Blair admits British policy failure turned famine into massive human tragedy


THE people of Ireland were failed in their hour of need by the government in London, the British Prime Minister, Mr Tony Blair, said yesterday in the nearest a British government has come to apologising for the Famine.

In a statement read in the presence of the British ambassador, Mrs Veronica Sutherland, at the Famine commemoration in Millstreet, Co Cork, Mr Blair described the policy of the British government in the 1840s as a failure. British politicians had stood by while "a defining event in the history of Ireland and of Britain ... turned into a massive human tragedy."

"Although Mr Blair's statement did not contain a formal apology," he did recognise the "deep scars left by the events of the Great Famine that began in 1845. Mr Blair acknowledged the fact that "one million people should have died in what was then part of the richest, most powerful nation in the world is something that still causes pain as we reflect on it today".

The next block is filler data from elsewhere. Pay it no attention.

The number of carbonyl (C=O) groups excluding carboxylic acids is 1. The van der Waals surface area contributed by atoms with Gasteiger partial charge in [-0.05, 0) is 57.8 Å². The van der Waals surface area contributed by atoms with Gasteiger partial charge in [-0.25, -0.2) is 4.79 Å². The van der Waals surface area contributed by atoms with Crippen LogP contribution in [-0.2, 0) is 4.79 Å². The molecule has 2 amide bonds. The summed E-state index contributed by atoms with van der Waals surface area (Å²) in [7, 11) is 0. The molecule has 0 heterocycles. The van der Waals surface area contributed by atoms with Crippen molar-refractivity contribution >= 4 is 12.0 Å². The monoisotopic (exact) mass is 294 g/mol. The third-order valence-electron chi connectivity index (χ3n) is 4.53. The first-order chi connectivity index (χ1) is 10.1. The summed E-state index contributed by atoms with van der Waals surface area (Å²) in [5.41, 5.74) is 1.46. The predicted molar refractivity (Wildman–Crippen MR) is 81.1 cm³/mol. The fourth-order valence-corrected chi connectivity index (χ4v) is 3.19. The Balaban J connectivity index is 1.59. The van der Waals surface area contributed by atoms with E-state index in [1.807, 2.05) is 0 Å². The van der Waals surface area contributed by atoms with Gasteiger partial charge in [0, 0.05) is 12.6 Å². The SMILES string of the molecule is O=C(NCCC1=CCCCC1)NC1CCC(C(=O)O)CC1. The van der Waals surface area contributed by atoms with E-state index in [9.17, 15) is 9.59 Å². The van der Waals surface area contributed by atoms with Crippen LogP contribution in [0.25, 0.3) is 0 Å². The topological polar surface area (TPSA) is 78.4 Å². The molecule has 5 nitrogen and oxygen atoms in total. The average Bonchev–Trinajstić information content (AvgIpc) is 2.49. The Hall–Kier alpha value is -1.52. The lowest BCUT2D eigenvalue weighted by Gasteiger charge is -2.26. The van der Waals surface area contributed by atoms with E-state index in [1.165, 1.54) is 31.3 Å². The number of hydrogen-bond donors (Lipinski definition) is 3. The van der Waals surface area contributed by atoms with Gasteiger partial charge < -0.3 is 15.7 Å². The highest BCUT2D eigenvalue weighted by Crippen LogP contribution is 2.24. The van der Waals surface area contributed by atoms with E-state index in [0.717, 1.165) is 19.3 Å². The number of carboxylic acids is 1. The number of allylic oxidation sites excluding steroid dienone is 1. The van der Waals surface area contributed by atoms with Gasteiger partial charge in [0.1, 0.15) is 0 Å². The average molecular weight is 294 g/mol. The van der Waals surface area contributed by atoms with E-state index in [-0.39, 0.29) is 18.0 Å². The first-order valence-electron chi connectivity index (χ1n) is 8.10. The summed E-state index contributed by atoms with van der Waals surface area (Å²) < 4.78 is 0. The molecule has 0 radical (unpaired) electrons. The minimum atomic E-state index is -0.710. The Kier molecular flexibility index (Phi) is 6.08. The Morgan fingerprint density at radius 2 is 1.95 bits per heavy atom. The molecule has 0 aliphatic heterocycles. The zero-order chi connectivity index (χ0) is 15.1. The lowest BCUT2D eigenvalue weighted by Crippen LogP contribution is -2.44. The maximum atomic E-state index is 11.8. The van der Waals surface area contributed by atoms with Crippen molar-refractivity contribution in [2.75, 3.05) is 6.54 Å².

He added: "Those who governed in London at the time failed their people through standing by while a crop failure turned into a massive human tragedy. We must not forget such a dreadful event. It is also right that we should pay tribute to the ways in which the Irish people have triumphed in the face of this catastrophe."

Downing Street sources agreed yesterday the statement would be seen as significant. Although Mr Blair did not attend the Great Famine event, he is understood to have welcomed the opportunity to commemorate all those who died during this famine in Ireland and to reflect on the British government's policy at the time.

Several diplomats attended with Mrs Sutherland. They included the US ambassador, Mrs Jean Kennedy Smith.

In his statement Mr Blair also highlighted the part that Irish people have played in enhancing British society.

Remembering not those who died during the Great Famine, and the vast numbers of Irish men and women who emigrated to the United States and Britain, Mr Blair celebrated their "resilience and courage" to forge "another life outside Ireland and the rich culture and vitality they brought with them."